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OPINION: Will gendered children’s clothing soon be a thing of the past?

July 27, 2016 By Christina Beck Christian Science Monitor
In this Thursday, July 7, 2016, photo, Courtney Hartman poses for a photo with her children Lois, 2, and Declan, 4, as they wear gender-neutral clothing of Hartman's in Seattle. Hartman owns Jessy & Jack, a collection of unisex T-shirts, and Free to Be Kids, where a shirt with the slogan, “I'm a Cat Guy” comes in blue, gray and yellow. AP Photo/Elaine Thompson
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Are pink T-shirts for boys or girls? Is there a gender-neutral sartorial option?

A growing number clothing companies are letting parents choose gender-neutral options, the Associated Press reports, as some developmental psychologists caution that gendered items can have an influence on the way children view themselves and others, CNN reports, even shaping choices well into adult life.

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“Clothing isn’t trivial,” says historian Jo Paoletti, author of the 2012 book “Pink and Blue: Telling the Boys from the Girls in America,” in a phone interview with The Christian Science Monitor. “Clothing is a very intimate way of expressing who we are. The fact that people are becoming activists about this indicates that it is far from trivial.”

But change comes slowly, as retail stores often stick with what sells. 

Dr. Paoletti tells the Monitor that deeply gendered children’s items (such as pink shirts with rainbows for girls, or green truck-themed clothing for boys) became more popular as family sizes grew smaller. Manufacturers needed a way to sell new items. Gendered clothing and nonadjustable bicycles, for example, force parents to buy new items for each child.

“Gendered clothing implicitly shapes children’s attitudes,” professor of psychology and author of “Parenting Beyond Pink and Blue: How to Raise Children Free of Gender Stereotypes” Christia Spears Brown tells the Monitor. “It tells them that boys and girls are drastically and inherently different from each other.”

And that message, in turn, shapes the way that kids see their own opportunities and abilities, Dr. Spears Brown says in a phone interview. Research shows that focusing on these differences can lead children to see each other in certain roles — boys in leadership roles, for example, and girls in sweeter and more nurturing roles.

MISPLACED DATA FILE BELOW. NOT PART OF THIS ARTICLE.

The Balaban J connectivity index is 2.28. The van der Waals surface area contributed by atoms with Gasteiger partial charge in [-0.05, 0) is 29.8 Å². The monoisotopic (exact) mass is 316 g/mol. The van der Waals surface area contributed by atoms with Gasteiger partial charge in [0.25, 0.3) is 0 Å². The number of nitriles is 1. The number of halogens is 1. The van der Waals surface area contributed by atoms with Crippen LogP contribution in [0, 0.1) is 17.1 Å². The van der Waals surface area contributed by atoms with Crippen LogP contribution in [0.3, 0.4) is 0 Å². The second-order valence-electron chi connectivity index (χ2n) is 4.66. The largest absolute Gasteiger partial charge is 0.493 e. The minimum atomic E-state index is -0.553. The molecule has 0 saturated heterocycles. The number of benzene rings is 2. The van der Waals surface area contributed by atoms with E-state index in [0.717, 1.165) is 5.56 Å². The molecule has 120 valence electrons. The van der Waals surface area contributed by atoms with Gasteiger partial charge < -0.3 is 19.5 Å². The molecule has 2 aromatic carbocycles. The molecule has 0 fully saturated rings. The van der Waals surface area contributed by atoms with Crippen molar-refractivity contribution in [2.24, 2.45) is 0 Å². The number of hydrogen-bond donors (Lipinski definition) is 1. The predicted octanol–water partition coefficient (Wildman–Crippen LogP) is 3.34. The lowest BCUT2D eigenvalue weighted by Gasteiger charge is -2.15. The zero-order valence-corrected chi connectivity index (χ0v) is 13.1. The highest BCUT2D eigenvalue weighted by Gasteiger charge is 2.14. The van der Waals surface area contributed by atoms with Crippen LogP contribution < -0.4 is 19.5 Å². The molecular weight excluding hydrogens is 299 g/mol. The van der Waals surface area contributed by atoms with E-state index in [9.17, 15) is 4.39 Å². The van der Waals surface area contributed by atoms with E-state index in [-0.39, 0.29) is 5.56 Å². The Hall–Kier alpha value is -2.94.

Creating the image that boys ought to be rough and tumble and girls are meant to be rule following is not just negative for girls, Spears Brown says. Parents, particularly those who are more conscious of the spectrum of gender identity, don’t like it.

Some parents are rebelling against gendered marketing for children, saying that they want choices that mimic the options that adults have when making purchases. Most clothing for adult women isn’t pink or sparkly; parents are asking why that should be the only option available for their daughters.

Some clothing manufacturers, the Associated Press reports, are responding. Larger retailers such as Lands End and Target are taking small steps to offer children more neutral choices, whereas niche clothing retailers such as Jessy & Jack and Princess Awesome give kids the choice to wear dresses patterned with trucks, or unisex T-shirts.

But marketing and child development experts differ on what they see as the future of gender-neutral children’s clothing.

“I do think that gender-neutral clothing will become more mainstream,” says Spears Brown. “Parents are recognizing more and more that their children are unique individuals, with their own interests that may not fit into stereotypical norms, and their clothes should reflect that.”

But Ohio State University marketing Professor Shashi Matta says in a phone interview that he does not foresee gender-neutral clothing becoming mainstream. People find comfort in stereotypes, he says, and those stereotypes allow marketing experts to set expectations for a product without having to explain exactly why the customer should want it.

“Money is made from banking on stereotypes,” says Dr. Matta, “advertisers have to tell a compelling story in a short period of time. Using stereotypes allows them to do so without creating a long backstory.”

Likewise, J. Michael Weber, associate dean of the Stetson School for Business and Economics at Mercer University, says that while gender-neutral clothing is a trend, he foresees it as being primarily popular on the East and West Coasts, rather than mainstream throughout the country.

“Gender neutral or gender fluidity will become mainstream as a social concept, but gender-neutral fashion will remain a relatively small sub-segment of the fashion industry,” Dr. Weber adds by email. “Moving forward, parents will enjoy having the choice of gender-neutral clothes for their children, but a majority of the market will still prefer dressing girls in pink and boys in blue.”


© 2016 The Christian Science Monitor


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